Sure, this question might seem counter-intuitive, since Donald Trump has three generals (two retired and one active) in his Cabinet! In fact, that might be a major cause of the problem! But, let me take you through my scenario.
Donald relies on a very small group of trusted loyalists, basically his children, and his son-in-law. Others seem to move into his orbit—like Steve Bannon, Paul Manafort, KellyAnne Conway, Jeff Sessions, etc.,—and then, just as quickly, they’re gone!
There are few Cabinet Officers who have any key staffers—Presidential Appointees—since only a few Deputy and Assistant Secretaries, throughout the entire Regime, have been Confirmed by the Senate. Is there a hearing backlog or, perhaps, qualified people just don’t wish to Pledge their Loyalty to Trump? Isn’t Country and the Constitution sufficient? So, who can the Secretaries delegate responsibility to, or leave in charge when they’re away?
When President John F. Kennedy took the Presidential Oath of Office, in January of 1961, he brought-in a younger, highly educated group of key advisors—which he deemed the New Frontier—perhaps as compared to President Eisenhower’s Old Guard. The Joint Chiefs of Staff, working with the bureaucracy of the Pentagon, and bogged-down in their intra-service rivalries, could not respond to Kennedy’s requests for ideas and plans as quickly as his analytically minded Cabinet cronies could!
In time, President Kennedy replaced the Old Guard at the JCS; however, the new, younger group of Chiefs had the same problems in providing the advice and planning, which the President had wanted. Kennedy pal, Secretary of Defense, Robert S, McNamara became the intermediary, between the President and the Chiefs. Eventually, however, McNamara pushed the Chiefs off into irrelevance. Then, when JFK re-activated retired general Maxwell Taylor, to be his Special Military Advisor, the Joint Chiefs were truly no longer even a consideration, other than for occasional public display.
After President Kennedy was assassinated in 1963, in-coming President Lyndon B. Johnson, who was kept mostly in the dark on most policy issues as Vice President, maintained JFK’s Cabinet, and his small advisory braintrust. The Joint Chiefs were again primarily just asked to identify potential targets in Vietnam, rather than to participate in any military planning. In fact, President Johnson was so involved with the 1964 Election, and his signature Great Society Legislation, that he appeared to wish that Vietnam would just go away.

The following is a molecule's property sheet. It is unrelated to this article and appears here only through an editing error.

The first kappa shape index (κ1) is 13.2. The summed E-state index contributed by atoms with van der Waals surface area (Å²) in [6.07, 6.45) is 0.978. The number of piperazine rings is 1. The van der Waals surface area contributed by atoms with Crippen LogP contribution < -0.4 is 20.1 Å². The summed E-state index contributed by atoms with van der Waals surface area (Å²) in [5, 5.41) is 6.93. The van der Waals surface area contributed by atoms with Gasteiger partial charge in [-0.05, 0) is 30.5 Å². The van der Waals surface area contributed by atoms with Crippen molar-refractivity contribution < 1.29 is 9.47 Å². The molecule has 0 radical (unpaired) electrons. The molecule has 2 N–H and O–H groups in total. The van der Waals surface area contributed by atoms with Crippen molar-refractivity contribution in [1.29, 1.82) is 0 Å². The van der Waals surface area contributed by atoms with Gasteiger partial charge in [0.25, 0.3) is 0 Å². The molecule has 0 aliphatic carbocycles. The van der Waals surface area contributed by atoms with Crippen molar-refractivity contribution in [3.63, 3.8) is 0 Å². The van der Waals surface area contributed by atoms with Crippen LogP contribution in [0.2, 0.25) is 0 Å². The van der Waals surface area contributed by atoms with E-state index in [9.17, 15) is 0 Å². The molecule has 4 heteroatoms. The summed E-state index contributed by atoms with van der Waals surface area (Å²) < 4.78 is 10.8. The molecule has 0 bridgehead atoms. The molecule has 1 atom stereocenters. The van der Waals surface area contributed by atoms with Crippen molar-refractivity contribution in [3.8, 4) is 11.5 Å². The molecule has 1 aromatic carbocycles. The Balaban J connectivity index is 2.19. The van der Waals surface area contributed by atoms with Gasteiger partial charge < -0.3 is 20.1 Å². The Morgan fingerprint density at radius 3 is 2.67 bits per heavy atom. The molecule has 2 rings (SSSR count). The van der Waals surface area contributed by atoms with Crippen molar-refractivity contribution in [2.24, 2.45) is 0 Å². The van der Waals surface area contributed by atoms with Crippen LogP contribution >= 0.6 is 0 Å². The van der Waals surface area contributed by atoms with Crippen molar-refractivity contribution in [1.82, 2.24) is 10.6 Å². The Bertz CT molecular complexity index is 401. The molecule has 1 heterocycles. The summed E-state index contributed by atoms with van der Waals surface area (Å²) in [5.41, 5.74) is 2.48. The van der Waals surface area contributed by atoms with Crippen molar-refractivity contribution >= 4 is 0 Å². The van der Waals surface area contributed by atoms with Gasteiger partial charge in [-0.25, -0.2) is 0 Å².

The small group, who advised both Presidents JFK and LBJ were mostly academics and intellectuals. They could grasp comprehensive problems, and possessed all of the necessary tools to arrive at viable solutions. Donald Trump, on the other hand, has seemed to prefer loyalty, rather than competence and, unfortunately, they seem to have lacked the critical thinking, and analytical skills for their jobs.
Additionally, Donald Trump lacks the necessary management skills required to make timely, and relevant executive decisions. Just leaving the general administration to the apparatchiks, has merely led to disruption, and mixed communications. Confusion has been evident, in regard to both domestic and foreign policy!
Why did he tap Secretary of State Rex Tillerson to threaten North Korea with a pre-emptive attack, rather than National Security Advisor (and active General) H. R. McMaster or Secretary of Defense James Mattis? Similarly, why were neither of them present when he met with Russian President Vladimir Putin, last week at the G-20 Summit?
Since Donald Trump seems to prefer his loyal group of trusted advisors, and appears to lacks any management skills in assigning tasks among his Cabinet Advisors, I doubt that the Joint Chiefs of Staff will ever have much, if any, input into his Military Agenda. By having generals in his Cabinet, that gives the appearance of JCS involvement; but, that might be an incorrect assumption! In fact, does Donald Trump even have a realistic Plan for any of the four wars currently going on in the Middle East?
Once Mattis and McMaster took the positions of Secretary and Advisor, respectively, in the Trump Cabinet, they began working at the pleasure of the President. The soldiers, marines, sailors and airmen are no longer their constituency—but, that of the Joint Chiefs of Staff. But, shouldn’t they still be represented too?
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